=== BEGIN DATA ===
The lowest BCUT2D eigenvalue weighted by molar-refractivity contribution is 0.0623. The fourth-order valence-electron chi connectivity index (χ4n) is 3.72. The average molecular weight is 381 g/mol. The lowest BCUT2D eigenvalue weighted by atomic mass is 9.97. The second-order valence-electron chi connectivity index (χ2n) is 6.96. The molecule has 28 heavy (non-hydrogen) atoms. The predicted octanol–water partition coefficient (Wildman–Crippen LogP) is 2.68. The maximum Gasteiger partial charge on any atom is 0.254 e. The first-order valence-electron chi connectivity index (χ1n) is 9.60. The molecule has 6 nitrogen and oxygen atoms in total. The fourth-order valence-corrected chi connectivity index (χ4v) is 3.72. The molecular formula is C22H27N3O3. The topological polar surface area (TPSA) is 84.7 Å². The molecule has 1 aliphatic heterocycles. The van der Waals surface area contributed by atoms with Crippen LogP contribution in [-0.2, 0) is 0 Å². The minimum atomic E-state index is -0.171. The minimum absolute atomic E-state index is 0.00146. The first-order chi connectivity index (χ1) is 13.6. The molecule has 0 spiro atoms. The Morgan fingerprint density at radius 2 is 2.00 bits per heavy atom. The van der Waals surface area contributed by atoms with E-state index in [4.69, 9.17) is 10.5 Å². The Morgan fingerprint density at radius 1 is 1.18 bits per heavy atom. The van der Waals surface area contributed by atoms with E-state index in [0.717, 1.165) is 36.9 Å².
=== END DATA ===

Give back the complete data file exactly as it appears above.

The lowest BCUT2D eigenvalue weighted by molar-refractivity contribution is 0.0623. The fourth-order valence-electron chi connectivity index (χ4n) is 3.72. The average molecular weight is 381 g/mol. The lowest BCUT2D eigenvalue weighted by atomic mass is 9.97. The second-order valence-electron chi connectivity index (χ2n) is 6.96. The molecule has 28 heavy (non-hydrogen) atoms. The predicted octanol–water partition coefficient (Wildman–Crippen LogP) is 2.68. The maximum Gasteiger partial charge on any atom is 0.254 e. The first-order valence-electron chi connectivity index (χ1n) is 9.60. The molecule has 6 nitrogen and oxygen atoms in total. The fourth-order valence-corrected chi connectivity index (χ4v) is 3.72. The molecular formula is C22H27N3O3. The topological polar surface area (TPSA) is 84.7 Å². The molecule has 1 aliphatic heterocycles. The van der Waals surface area contributed by atoms with Crippen LogP contribution in [-0.2, 0) is 0 Å². The minimum atomic E-state index is -0.171. The minimum absolute atomic E-state index is 0.00146. The first-order chi connectivity index (χ1) is 13.6. The molecule has 0 spiro atoms. The Morgan fingerprint density at radius 2 is 2.00 bits per heavy atom. The van der Waals surface area contributed by atoms with E-state index in [4.69, 9.17) is 10.5 Å². The Morgan fingerprint density at radius 1 is 1.18 bits per heavy atom. The van der Waals surface area contributed by atoms with E-state index in [0.717, 1.165) is 36.9 Å².